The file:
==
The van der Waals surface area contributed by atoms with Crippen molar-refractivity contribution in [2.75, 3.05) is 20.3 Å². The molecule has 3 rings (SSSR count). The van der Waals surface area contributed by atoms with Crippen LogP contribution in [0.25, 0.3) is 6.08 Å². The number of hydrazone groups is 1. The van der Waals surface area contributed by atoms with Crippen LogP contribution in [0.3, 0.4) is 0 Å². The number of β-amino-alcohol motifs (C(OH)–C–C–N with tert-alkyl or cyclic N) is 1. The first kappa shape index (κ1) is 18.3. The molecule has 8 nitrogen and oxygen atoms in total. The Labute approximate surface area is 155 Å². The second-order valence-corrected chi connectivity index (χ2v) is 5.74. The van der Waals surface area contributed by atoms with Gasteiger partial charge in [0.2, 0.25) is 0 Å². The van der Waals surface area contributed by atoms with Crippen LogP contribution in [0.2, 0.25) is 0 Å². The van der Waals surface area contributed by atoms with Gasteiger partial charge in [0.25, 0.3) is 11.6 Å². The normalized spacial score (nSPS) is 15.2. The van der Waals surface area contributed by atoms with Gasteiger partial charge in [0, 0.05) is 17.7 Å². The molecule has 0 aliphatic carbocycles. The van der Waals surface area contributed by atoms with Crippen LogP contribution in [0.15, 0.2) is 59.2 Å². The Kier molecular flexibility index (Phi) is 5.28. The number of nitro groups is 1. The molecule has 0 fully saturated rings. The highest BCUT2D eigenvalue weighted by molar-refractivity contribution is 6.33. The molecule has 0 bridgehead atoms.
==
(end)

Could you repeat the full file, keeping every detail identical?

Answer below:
The van der Waals surface area contributed by atoms with Crippen molar-refractivity contribution in [2.75, 3.05) is 20.3 Å². The molecule has 3 rings (SSSR count). The van der Waals surface area contributed by atoms with Crippen LogP contribution in [0.25, 0.3) is 6.08 Å². The number of hydrazone groups is 1. The van der Waals surface area contributed by atoms with Crippen LogP contribution in [0.3, 0.4) is 0 Å². The number of β-amino-alcohol motifs (C(OH)–C–C–N with tert-alkyl or cyclic N) is 1. The first kappa shape index (κ1) is 18.3. The molecule has 8 nitrogen and oxygen atoms in total. The Labute approximate surface area is 155 Å². The second-order valence-corrected chi connectivity index (χ2v) is 5.74. The van der Waals surface area contributed by atoms with Gasteiger partial charge in [0.2, 0.25) is 0 Å². The van der Waals surface area contributed by atoms with Crippen LogP contribution in [0.2, 0.25) is 0 Å². The van der Waals surface area contributed by atoms with Gasteiger partial charge in [0.25, 0.3) is 11.6 Å². The normalized spacial score (nSPS) is 15.2. The van der Waals surface area contributed by atoms with Gasteiger partial charge in [0, 0.05) is 17.7 Å². The molecule has 0 aliphatic carbocycles. The van der Waals surface area contributed by atoms with Crippen LogP contribution in [0.15, 0.2) is 59.2 Å². The Kier molecular flexibility index (Phi) is 5.28. The number of nitro groups is 1. The molecule has 0 fully saturated rings. The highest BCUT2D eigenvalue weighted by molar-refractivity contribution is 6.33. The molecule has 0 bridgehead atoms.